Home Contact Us  

India - Articles

Print Bookmark Email Facebook Subscribe
#4056, 28 July 2013
India and Pakistan: Azm-e-Nau as a Response to the Cold Start
Ali Ahmed
E-mail: aliahd66@hotmail.com

The Pakistani Army has just completed its summer war games, Azm Nau IV. The press release has it that with the Azm-e-Nau series of exercises held since 2009, Pakistan has arrived at an answer to India’s Cold Start. Its distraction so far with the ‘Af-Pak’ related security situation on its western border appears to be now behind it. With the Americans packing to depart, it’s back to business in South Asia.

The nuclear backdrop does make this worrisome. There is also no guarantee against a war breaking out. A conventional war cannot be guaranteed to stay conventional. It can be argued that Pakistan’s signalling that it is prepared conventionally is good in the sense that it will deter India on the conventional level. But the problem is that this gives Pakistan the confidence to provoke India at the subconventional level; providing a trigger for India to go conventional in response.

The ‘unthinkable’ cannot be wholly discounted. Pakistanis have gone down the plutonium route to miniaturise warheads so as to place them on missiles. Being short on planes, missiles are the mainstay of the Pakistani nuclear force. The latest of these missiles is a nuclear-tipped battlefield missile designed for use against Indian conventional forces. Its battlefield employment serves to bring nuclear war outbreak that much closer. Pakistan’s rationale for such lowering of the nuclear threshold is that it would deter India from launching Cold Start offensives; thereby, making nuclear war more remote.

This has got India debating its options. India could pay Pakistan back in the same coin of proxy war. It is easy to destabilise Pakistan, perpetually on the brink of being a failed and terror sponsoring state. However, there is no guarantee that this will end the terror provocations, and an unstable Pakistan is not necessarily in India’s interest.

India could rely on conventional asymmetry in its favour, deepened by successive defence budgets such as this year’s crossing of the INR250 thousand crores mark. The intent is to deter Pakistani adventurism and, if push comes to shove, to prevail at every level of the conflict, including nuclear. The idea is to gain ‘escalation dominance’, which means to convince the adversary to give up the fight rather than take it to the next higher level at which, yet again, it cannot hope to win.

India’s military has been on a learning curve ever since its conventional war doctrine was rendered obsolete by Pokhran II. While arriving at the concept of Limited War soon thereafter, it was unable to rise to the occasion when it was sorely tested at the next crisis in wake of the parliament attack. The embarrassment of having taken over three weeks to ready itself, led to the intensive thinking that resulted in the Cold Start doctrine.

The doctrine required multiple attacks into Pakistan at-the-double. Genuflecting to the nuclear backdrop, the army sought to limit these thrusts to shallow depths. Even so, this amounted to nuclear flirtation since the attack was to be rapid and along a broad front using resources with ‘pivot corps’ or defending formations and offensive formations staged forward closer to the border for the purpose. With the balance of its strike corps forming up in wake of the limited offensives and an air offensive unfolding simultaneously, Pakistan could well be stampeded into a nuclear decision in a truncated timeframe. This made Cold Start difficult to sell to the political masters.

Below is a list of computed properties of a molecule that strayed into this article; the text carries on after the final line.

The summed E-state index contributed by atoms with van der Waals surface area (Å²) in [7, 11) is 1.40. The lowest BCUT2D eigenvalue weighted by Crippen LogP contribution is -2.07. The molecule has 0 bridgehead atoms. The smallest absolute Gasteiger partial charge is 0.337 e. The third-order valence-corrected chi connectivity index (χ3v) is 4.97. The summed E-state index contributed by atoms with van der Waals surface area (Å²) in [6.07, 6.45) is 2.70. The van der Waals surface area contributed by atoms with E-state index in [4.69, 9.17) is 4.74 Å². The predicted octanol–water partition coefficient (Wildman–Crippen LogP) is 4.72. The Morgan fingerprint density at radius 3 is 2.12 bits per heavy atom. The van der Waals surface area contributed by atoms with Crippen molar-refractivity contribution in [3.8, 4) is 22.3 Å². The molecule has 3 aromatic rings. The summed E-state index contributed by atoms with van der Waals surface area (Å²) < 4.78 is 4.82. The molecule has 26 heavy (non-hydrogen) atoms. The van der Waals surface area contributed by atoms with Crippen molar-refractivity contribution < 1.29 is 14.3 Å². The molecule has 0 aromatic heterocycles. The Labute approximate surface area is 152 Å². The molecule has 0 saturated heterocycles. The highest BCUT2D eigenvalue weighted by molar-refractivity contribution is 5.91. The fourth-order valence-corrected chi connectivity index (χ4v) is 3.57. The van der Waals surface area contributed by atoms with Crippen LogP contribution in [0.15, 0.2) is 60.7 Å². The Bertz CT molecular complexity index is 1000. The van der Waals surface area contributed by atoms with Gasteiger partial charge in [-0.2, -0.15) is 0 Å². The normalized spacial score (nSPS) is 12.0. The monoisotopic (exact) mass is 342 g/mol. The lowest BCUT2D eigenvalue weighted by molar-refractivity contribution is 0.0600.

Consequently, India has since distanced itself from Cold Start. An army chief has gone on to say that there was nothing called Cold Start. The contours of what it has come up with instead are indistinct. The publicity that attended Cold Start, intended no doubt to enhance its deterrent effect, is missing. Consequently, little is known of its successor, ‘Cold Start lite’. It apparently involves quick punches at key locations to punish Pakistan’s army and force its hand against destabilising forces within. While Pakistan could choose to up-the-ante, it is logically expected to be self-deterred when faced with the nuclear overhang. The nuclear scare is to help Pakistani army along in reining in its jihadists in a ‘Pakistan first’ strategy.

At the end of its summer exercises, the Pakistani army has claimed that it is in a position to deploy fast enough to the borders to give Indian attacks a bloody nose. This challenges India’s expectation that Pakistan would choose to lose cheaply than resoundingly at the next higher level. India will need to take the fighting up a notch higher. Its air force is also unlikely to sit out the war. This amounts to getting back into nuclear danger zone.

Clearly, even if a summer’s end finds both militaries more practiced, it does not mean either nation is any safer. The writing on the wall is to not only draw up the calendar for talks agreed on by Salman Khurshid and Sartaz Aziz at their meeting in Brunei recently, but have the two prime ministers meet swiftly to take the reopening forward.

Print Bookmark Email Facebook Subscribe
IPCS Columnists
Af-Pak Diary
D Suba Chandran
Resetting Kabul-Islamabad Relations: Three Key Issues
Can Pakistan Reset its Relations with Afghanistan?
The New Afghanistan: Four Major Challenges for President Ghani
Big Picture
Prof Varun Sahni
Understanding Democracy and Diversity in J&K
When Xi Met Modi: Juxtaposing China and India
Pakistan?s Tactical Nuclear Weapons: The Inevitability of Instability

Dateline Colombo

Asanga Abeyagoonasekera.
Sri Lanka: Moving Towards a Higher Collective Outcome
The Importance of Electing the Best to our Nation's Parliament
Sri Lanka: Toward a Diaspora Re-Engagement Plan
Dateline Islamabad
Salma Malik
Pakistan's Hurt Locker: What Next?